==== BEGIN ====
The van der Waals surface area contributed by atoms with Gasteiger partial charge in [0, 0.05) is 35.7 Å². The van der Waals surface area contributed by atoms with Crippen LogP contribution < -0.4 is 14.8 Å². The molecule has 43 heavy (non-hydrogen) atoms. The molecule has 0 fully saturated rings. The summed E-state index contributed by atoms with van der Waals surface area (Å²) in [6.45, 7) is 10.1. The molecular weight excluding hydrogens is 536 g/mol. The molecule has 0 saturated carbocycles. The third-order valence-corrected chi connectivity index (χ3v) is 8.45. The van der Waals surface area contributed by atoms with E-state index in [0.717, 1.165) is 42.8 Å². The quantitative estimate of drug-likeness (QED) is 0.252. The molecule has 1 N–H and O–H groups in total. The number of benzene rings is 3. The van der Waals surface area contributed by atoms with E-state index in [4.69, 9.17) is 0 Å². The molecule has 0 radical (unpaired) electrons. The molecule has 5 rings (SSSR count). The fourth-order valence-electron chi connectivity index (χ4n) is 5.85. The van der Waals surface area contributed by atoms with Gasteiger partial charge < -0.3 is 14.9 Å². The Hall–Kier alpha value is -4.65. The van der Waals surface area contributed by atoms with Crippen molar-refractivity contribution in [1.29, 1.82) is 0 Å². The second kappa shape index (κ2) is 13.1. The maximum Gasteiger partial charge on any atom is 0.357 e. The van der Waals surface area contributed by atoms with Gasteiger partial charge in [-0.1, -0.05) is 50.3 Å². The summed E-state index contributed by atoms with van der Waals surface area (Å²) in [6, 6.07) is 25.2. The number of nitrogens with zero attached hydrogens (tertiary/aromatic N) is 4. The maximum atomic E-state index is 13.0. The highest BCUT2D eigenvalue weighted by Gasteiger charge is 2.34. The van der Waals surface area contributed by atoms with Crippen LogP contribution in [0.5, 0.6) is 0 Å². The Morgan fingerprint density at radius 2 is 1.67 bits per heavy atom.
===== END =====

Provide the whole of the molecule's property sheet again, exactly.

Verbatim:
The van der Waals surface area contributed by atoms with Gasteiger partial charge in [0, 0.05) is 35.7 Å². The van der Waals surface area contributed by atoms with Crippen LogP contribution < -0.4 is 14.8 Å². The molecule has 43 heavy (non-hydrogen) atoms. The molecule has 0 fully saturated rings. The summed E-state index contributed by atoms with van der Waals surface area (Å²) in [6.45, 7) is 10.1. The molecular weight excluding hydrogens is 536 g/mol. The molecule has 0 saturated carbocycles. The third-order valence-corrected chi connectivity index (χ3v) is 8.45. The van der Waals surface area contributed by atoms with E-state index in [0.717, 1.165) is 42.8 Å². The quantitative estimate of drug-likeness (QED) is 0.252. The molecule has 1 N–H and O–H groups in total. The number of benzene rings is 3. The van der Waals surface area contributed by atoms with E-state index in [4.69, 9.17) is 0 Å². The molecule has 0 radical (unpaired) electrons. The molecule has 5 rings (SSSR count). The fourth-order valence-electron chi connectivity index (χ4n) is 5.85. The van der Waals surface area contributed by atoms with Gasteiger partial charge < -0.3 is 14.9 Å². The Hall–Kier alpha value is -4.65. The van der Waals surface area contributed by atoms with Crippen molar-refractivity contribution in [1.29, 1.82) is 0 Å². The second kappa shape index (κ2) is 13.1. The maximum Gasteiger partial charge on any atom is 0.357 e. The van der Waals surface area contributed by atoms with Gasteiger partial charge in [-0.1, -0.05) is 50.3 Å². The summed E-state index contributed by atoms with van der Waals surface area (Å²) in [6, 6.07) is 25.2. The number of nitrogens with zero attached hydrogens (tertiary/aromatic N) is 4. The maximum atomic E-state index is 13.0. The highest BCUT2D eigenvalue weighted by Gasteiger charge is 2.34. The van der Waals surface area contributed by atoms with Crippen LogP contribution in [0.5, 0.6) is 0 Å². The Morgan fingerprint density at radius 2 is 1.67 bits per heavy atom.